Hampton Amputation Attorney

Losing a limb is arguably one of the most tragic types of injuries that a worker can experience. Indeed, our hands and arms, legs and feet, are essential for performing everyday tasks and navigating the world; without these body parts, life would undoubtedly present serious challenges, both physical and psychological. The same is true for our fingers and toes – they are a critical part of our mobility and ability to manipulate objects.

Unfortunately, severe injuries, including amputation injuries, happen in the workplace. These injuries are prevalent in industries that rely on large pieces of machinery to complete work. If you are a worker who has suffered an on-the-job amputation injury, our lawyers can help you to file a workers’ compensation claim for benefits.

Workers’ Compensation for Amputation Injuries

All workers who are injured in the state of Virginia and are covered under workers’ compensation insurance are entitled to medical benefits. These benefits pay for all authorized and necessary medical care that a worker needs, including surgeries and rehabilitation.

When a worker suffers an injury that is significant enough to prevent them from returning to their same job, they may be entitled to disability benefits. There are both temporary and permanent disability benefits available in the state.

As found in the Code of Virginia 65.2-503, the duration of compensation that an amputation victim will be able to recover is based on which part of their body was affected. In all cases, compensation will be paid at a rate of 66 ⅔ percent of the injured worker’s previous wage rate.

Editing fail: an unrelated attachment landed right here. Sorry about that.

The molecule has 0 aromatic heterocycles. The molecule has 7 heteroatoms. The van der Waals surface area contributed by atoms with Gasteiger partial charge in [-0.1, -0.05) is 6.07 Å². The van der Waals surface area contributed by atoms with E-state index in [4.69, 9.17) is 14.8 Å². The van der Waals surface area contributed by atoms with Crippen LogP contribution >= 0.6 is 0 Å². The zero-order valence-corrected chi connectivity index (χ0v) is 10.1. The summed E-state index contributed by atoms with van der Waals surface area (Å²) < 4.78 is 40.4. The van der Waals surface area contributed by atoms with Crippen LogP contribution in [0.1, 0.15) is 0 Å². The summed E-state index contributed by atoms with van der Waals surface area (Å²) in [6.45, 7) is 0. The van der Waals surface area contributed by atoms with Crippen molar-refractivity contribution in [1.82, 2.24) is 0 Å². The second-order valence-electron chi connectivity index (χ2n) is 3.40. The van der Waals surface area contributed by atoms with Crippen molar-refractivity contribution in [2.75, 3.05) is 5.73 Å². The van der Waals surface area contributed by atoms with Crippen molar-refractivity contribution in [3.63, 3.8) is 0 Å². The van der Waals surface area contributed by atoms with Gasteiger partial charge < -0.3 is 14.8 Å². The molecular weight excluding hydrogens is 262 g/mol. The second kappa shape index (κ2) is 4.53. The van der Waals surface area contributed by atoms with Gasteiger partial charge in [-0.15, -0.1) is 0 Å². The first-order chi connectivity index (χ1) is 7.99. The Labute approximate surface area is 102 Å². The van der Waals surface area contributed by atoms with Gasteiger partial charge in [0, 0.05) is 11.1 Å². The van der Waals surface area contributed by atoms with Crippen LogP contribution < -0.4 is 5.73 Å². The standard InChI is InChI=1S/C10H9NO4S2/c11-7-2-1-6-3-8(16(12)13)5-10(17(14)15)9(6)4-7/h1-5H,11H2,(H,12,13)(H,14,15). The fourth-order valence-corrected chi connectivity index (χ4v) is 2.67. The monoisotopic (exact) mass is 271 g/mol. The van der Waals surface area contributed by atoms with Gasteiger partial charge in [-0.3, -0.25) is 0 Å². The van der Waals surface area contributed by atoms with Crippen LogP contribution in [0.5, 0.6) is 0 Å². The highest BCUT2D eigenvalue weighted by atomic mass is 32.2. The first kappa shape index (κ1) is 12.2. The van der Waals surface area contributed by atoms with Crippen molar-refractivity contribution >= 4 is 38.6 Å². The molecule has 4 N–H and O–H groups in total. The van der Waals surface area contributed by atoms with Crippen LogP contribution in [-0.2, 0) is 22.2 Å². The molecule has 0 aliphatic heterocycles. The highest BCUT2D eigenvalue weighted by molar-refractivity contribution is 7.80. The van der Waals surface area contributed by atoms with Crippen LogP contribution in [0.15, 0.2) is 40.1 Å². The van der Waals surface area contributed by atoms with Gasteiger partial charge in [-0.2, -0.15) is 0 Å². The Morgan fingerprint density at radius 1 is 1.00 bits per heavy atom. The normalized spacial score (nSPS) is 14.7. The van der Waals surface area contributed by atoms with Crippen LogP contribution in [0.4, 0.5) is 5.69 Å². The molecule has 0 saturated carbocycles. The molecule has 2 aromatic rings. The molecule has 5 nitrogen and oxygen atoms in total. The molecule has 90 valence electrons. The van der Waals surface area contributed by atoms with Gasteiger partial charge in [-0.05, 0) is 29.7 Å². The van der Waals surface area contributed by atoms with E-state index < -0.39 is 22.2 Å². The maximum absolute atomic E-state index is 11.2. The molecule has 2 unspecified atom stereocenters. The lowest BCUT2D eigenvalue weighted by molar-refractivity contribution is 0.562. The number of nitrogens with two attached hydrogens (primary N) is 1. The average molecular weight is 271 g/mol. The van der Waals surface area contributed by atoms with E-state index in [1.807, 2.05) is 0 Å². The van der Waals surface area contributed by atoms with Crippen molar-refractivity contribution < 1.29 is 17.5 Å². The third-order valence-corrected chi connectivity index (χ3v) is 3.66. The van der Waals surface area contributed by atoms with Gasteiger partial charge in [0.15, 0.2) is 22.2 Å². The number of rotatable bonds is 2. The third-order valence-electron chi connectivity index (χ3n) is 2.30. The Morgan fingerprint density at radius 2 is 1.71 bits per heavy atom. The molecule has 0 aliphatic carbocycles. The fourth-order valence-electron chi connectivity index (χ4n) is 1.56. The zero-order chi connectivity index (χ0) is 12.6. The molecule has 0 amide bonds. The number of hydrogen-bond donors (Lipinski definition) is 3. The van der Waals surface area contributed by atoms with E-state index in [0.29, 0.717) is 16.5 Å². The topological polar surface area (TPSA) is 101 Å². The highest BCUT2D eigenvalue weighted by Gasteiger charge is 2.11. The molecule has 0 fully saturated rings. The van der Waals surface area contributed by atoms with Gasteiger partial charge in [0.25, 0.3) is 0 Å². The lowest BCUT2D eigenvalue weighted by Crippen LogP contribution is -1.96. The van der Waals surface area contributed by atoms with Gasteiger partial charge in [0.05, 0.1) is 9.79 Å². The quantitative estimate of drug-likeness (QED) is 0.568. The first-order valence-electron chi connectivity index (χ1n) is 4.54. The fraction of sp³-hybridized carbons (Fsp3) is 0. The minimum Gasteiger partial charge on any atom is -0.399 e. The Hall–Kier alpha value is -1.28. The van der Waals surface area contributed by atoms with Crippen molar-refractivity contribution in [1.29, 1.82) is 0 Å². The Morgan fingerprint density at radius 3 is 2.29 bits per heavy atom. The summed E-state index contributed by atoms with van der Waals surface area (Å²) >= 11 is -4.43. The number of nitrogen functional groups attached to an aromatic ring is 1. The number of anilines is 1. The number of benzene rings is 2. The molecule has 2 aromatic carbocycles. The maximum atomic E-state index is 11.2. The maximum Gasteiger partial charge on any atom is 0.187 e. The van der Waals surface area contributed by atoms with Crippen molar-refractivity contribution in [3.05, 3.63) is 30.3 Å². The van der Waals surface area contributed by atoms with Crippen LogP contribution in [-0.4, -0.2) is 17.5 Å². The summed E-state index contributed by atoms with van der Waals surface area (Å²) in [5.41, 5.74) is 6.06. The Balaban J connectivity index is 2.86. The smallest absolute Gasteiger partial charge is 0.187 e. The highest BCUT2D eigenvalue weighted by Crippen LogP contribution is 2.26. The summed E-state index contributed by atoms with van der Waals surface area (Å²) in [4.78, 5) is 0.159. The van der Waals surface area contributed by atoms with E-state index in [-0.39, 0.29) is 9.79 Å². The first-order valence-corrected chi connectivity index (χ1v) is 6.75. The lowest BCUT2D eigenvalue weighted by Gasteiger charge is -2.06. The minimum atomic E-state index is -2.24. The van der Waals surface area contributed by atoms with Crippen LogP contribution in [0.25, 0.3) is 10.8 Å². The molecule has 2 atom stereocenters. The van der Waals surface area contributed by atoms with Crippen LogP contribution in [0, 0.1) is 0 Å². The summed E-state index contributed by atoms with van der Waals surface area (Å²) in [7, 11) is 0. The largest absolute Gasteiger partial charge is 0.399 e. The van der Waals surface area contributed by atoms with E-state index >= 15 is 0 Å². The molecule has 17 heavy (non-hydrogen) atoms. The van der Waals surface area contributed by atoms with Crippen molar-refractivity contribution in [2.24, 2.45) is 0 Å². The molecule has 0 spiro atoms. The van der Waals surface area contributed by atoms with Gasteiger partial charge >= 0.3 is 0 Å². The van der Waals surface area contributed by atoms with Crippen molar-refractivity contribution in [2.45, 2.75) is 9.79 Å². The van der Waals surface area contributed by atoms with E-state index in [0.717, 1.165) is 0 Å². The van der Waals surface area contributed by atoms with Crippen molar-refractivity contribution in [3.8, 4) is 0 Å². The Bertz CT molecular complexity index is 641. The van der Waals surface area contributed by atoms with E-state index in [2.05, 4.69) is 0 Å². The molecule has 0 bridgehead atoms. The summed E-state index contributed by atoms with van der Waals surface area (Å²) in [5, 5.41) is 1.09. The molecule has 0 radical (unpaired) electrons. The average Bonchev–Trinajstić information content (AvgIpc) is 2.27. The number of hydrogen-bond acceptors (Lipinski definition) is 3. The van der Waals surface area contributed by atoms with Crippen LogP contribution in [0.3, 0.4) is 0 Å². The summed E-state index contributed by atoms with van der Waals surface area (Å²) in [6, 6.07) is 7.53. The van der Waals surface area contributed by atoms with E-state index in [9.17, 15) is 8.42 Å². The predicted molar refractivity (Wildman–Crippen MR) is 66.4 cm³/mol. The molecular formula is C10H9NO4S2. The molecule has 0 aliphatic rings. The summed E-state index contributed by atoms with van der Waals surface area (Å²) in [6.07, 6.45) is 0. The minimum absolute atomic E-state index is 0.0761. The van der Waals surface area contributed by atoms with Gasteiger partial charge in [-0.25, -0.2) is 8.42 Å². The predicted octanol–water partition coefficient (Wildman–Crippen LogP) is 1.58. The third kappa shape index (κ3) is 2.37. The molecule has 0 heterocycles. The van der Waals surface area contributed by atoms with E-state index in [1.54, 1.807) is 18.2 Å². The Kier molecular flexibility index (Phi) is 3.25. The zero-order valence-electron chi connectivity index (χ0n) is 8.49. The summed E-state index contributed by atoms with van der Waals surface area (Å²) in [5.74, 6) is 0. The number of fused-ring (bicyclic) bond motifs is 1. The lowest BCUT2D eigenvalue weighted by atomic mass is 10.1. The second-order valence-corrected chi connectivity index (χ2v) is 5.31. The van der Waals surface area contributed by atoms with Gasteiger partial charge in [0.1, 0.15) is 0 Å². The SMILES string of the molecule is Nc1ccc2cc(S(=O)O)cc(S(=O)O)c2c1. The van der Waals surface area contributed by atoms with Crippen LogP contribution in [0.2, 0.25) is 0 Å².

A person who loses the use of their thumb is entitled to compensation for 60 weeks; the loss of use of a hand allows a party to 150 weeks of compensation, and the loss of use of a leg entitles a person to 175 weeks’ worth of compensation. The chart details other compensation duration periods for other amputations and loss of use injuries.

Returning to Work after an Amputation Injury

Depending upon the type of amputation injury that the worker suffers, eventually returning to work, perhaps with a prosthetic, is very likely. In addition to the prosthetic (or other medical devices, surgery, or treatment), workers’ compensation insurance should also pay for your rehabilitative costs and any costs that are associated with new workplace training to ensure you are able to work.

How a Virginia Workers’ Compensation Attorney Can Help

While serious injuries are treated seriously by the workers’ compensation system, you should not assume that because you have experienced an amputation injury, you will get all of the benefits that you deserve. An insurance company may fight back on paying for certain medical costs, or you may be released back to work earlier than you are ready. In the most frustrating of cases, an employer may even deny that your injury occurred on the job, challenging your right to recover compensation.


Practice Areas

Workers’ Compensation

Construction Accidents

Maritime Claims

Industrial Accidents

Loss Of Vision

Work Travel Accidents

Loss Of Hearing

Workplace Fatalities

Pneumoconiosis, Silicosis & Byssinosis

Loss Of Limbs

Work Machinery Or Equipment Accidents

Workplace Hazard Injuries



Lifetime Medical Benefits


Wage Benefits



Work With An Experienced Virginia Workers’ Compensation Attorney

Virginia workman’s comp lawyer Jan Hoen is prepared to fight to protect your legal rights. Contact Hampton Injury Law PLC as soon as possible after a work injury and allow attorney Jan Hoen to use his resources and experience to fight for you.

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